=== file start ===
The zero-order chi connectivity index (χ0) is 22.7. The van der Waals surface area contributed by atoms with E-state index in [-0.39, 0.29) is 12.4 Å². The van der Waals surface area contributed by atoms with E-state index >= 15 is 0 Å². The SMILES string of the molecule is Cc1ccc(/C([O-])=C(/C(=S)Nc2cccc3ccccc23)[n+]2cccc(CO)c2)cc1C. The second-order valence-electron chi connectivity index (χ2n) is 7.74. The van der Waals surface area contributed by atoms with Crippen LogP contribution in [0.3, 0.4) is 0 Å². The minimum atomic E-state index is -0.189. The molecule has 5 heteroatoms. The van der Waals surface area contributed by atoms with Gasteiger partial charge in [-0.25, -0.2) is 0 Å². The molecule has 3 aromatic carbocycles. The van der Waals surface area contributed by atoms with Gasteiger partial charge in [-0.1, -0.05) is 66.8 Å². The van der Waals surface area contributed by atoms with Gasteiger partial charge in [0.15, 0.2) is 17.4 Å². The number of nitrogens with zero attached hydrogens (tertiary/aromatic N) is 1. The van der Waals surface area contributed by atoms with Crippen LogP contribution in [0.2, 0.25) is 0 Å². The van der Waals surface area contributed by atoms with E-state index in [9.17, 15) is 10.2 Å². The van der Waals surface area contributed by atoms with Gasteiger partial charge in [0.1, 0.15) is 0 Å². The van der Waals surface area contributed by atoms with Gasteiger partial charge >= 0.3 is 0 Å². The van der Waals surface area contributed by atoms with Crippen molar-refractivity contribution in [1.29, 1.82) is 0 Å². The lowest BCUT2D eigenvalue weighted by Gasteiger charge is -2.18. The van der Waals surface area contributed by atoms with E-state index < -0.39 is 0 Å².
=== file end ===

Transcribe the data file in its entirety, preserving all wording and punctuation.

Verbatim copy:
The zero-order chi connectivity index (χ0) is 22.7. The van der Waals surface area contributed by atoms with E-state index in [-0.39, 0.29) is 12.4 Å². The van der Waals surface area contributed by atoms with E-state index >= 15 is 0 Å². The SMILES string of the molecule is Cc1ccc(/C([O-])=C(/C(=S)Nc2cccc3ccccc23)[n+]2cccc(CO)c2)cc1C. The second-order valence-electron chi connectivity index (χ2n) is 7.74. The van der Waals surface area contributed by atoms with Crippen LogP contribution in [0.3, 0.4) is 0 Å². The minimum atomic E-state index is -0.189. The molecule has 5 heteroatoms. The van der Waals surface area contributed by atoms with Gasteiger partial charge in [-0.25, -0.2) is 0 Å². The molecule has 3 aromatic carbocycles. The van der Waals surface area contributed by atoms with Gasteiger partial charge in [-0.1, -0.05) is 66.8 Å². The van der Waals surface area contributed by atoms with Gasteiger partial charge in [0.15, 0.2) is 17.4 Å². The number of nitrogens with zero attached hydrogens (tertiary/aromatic N) is 1. The van der Waals surface area contributed by atoms with Crippen LogP contribution in [0.2, 0.25) is 0 Å². The van der Waals surface area contributed by atoms with E-state index in [9.17, 15) is 10.2 Å². The van der Waals surface area contributed by atoms with Gasteiger partial charge in [0.1, 0.15) is 0 Å². The van der Waals surface area contributed by atoms with Gasteiger partial charge >= 0.3 is 0 Å². The van der Waals surface area contributed by atoms with Crippen molar-refractivity contribution in [1.29, 1.82) is 0 Å². The lowest BCUT2D eigenvalue weighted by Gasteiger charge is -2.18. The van der Waals surface area contributed by atoms with E-state index < -0.39 is 0 Å².